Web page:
by Dan Burrows | April 24, 2014 12:30 pm
Apple (AAPL) earnings might be dominating the headlines and investors’ attention, but there’s a string of equally impressive and in some ways more important news to digest.
True, anytime shares in the world’s largest company by market cap bounce by 8%, it’s bound to be the biggest story of the day. AAPL did just that after Apple earnings surprised the Street with a bunch of upside catalysts.
Apple earnings exceeded the Street estimate by a comfortable margin. Revenue did too, rising when it was forecast to fall. The Apple dividend hike and increase to the Apple stock buyback program was widely expected. The 7-for-1 stock split was assuredly not.
Put it all together, and Thursday news became all Apple all the time.
Meanwhile, one of the peak weeks of first-quarter earnings season also unleashed a pack of exciting and important news from other quarters — all of which was overshadowed by Apple and its market cap topping half a trillion dollars.
So as not to be remiss, here are five important stories getting buried by Apple earnings that warrant more attention:
Facebook (FB) not only crushed it with its quarterly earnings report, but it did so in a way that quashed any doubts about its place in the advertising firmament and its future in mobile.
That had FB stock jumping at the open, though at more modest gains by midday.
Facebook earnings beat the Street by 10 cents a share and top-line growth delivered an upside surprise too. The results were driven by strength in advertising and mobile, and that is what’s generating all the excitement over FB stock.
FB has established itself as an advertising powerhouse, becoming an automatic buy for advertisers. That’s a big deal. So is FB topping 1 billion mobile monthly active users. Mobile is a highly competitive area and a critical key to future revenue growth for all digital players.
General Motors (GM) wasn’t fazed by its massive ignition-switch recall in the first quarter after all, though the morning’s early exuberance in GM stock has worn off.
True, GM profit declined, but GM earnings delivered a massive earnings beat of 25 cents a share, according to a survey by Thomson Reuters. Strip out $1.3 billion in charges for the recall and GM’s core business looks like a finely tuned engine, generating operating income of $590 million. Revenue rose to $37.4 billion from $36.9 billion a year ago.
As beleaguered CEO Mary Barra said in a statement:
“The performance of our core operations was very strong this quarter, reflecting the positive response of customers to the new vehicles we are bringing to market.”
Lost amid all the first-quarter earnings reports was a large potential deal on the mergers and acquisition front involving Dow Jones Industrial Average component General Electric (GE).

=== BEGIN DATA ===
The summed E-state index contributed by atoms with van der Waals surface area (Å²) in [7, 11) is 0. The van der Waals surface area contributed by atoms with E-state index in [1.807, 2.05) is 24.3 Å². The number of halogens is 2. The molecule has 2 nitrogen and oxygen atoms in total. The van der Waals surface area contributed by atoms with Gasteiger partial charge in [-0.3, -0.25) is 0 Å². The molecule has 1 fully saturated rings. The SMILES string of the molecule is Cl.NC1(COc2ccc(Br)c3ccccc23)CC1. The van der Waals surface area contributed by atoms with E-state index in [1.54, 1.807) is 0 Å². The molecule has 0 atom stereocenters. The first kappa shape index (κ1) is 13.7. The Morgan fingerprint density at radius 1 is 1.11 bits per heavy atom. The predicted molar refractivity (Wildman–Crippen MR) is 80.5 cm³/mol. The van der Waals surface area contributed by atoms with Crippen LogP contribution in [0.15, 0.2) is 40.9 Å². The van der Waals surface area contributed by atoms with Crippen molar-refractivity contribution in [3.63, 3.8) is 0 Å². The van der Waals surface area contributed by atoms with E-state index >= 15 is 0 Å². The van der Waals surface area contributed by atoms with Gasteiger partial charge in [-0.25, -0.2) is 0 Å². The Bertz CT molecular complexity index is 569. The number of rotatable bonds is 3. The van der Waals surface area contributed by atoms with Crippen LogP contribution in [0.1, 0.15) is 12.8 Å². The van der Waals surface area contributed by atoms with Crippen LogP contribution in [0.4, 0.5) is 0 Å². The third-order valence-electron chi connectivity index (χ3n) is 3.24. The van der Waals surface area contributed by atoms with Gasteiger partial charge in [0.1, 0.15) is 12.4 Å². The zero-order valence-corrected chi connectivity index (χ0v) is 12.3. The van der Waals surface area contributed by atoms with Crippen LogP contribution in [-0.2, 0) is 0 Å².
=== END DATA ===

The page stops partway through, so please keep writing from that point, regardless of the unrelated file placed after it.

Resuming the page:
GE is in talks to acquire struggling French turbine and train manufacturer Alstom (ALSMY) for $13 billion, according to a Bloomberg report. That would represent a 25% premium for Alstom and a windfall for its shareholders. Meanwhile, GE would get a large industrial asset in Europe just as its economy looks to be picking up.
M&A has been gearing up as expected in 2014, but most of the heat and light is coming from the healthcare sector. General Electric breaks the trend, and on a slower news day, this GE deal chatter would get a lot more attention.
Telecom giant and Dow component Verizon (VZ) closed one of the biggest acquisitions in history last quarter, and the deal is already juicing earnings.
VZ said profit more than doubled last quarter, helped by higher-margin Verizon Wireless, which it bought out by paying Vodafone (VOD) $130 billion for its 45% stake. On the other hand, adjusted earnings still missed Street estimates by 3 cents per share, weighing on VZ stock.
Although AT&T (T) added more of the most lucrative post-paid subscribers in the first quarter, Verizon stayed out of an industry price war, which helps protect margins.
The big takeaway, however, is that Verizon Wireless is already boosting the top and bottom lines, giving this dependable dividend stock a chance for better price appreciation going forward.
Apple is sexier, no doubt, but Caterpillar (CAT) is the world’s largest maker of heavy construction and mining equipment. That makes CAT something of a bellwether, and its latest results suggest a mixed picture of the global economy.
CAT dug up the market’s favorite gem — a beat-and-raise quarter — and that’s boosting CAT stock. The good news is that construction in the U.S. is healthy and accelerating. Construction in China is building up again after a prolonged period of sluggishness. That’s all very optimistic.
The bad news is that the global mining industry continues to be in a major funk, despite improvement in Europe’s economy and China’s moves to support its growth targets. That means more weakness for mining and commodities stocks for the foreseeable future.
As of this writing, Dan Burrows did not hold a position in any of the aforementioned securities.
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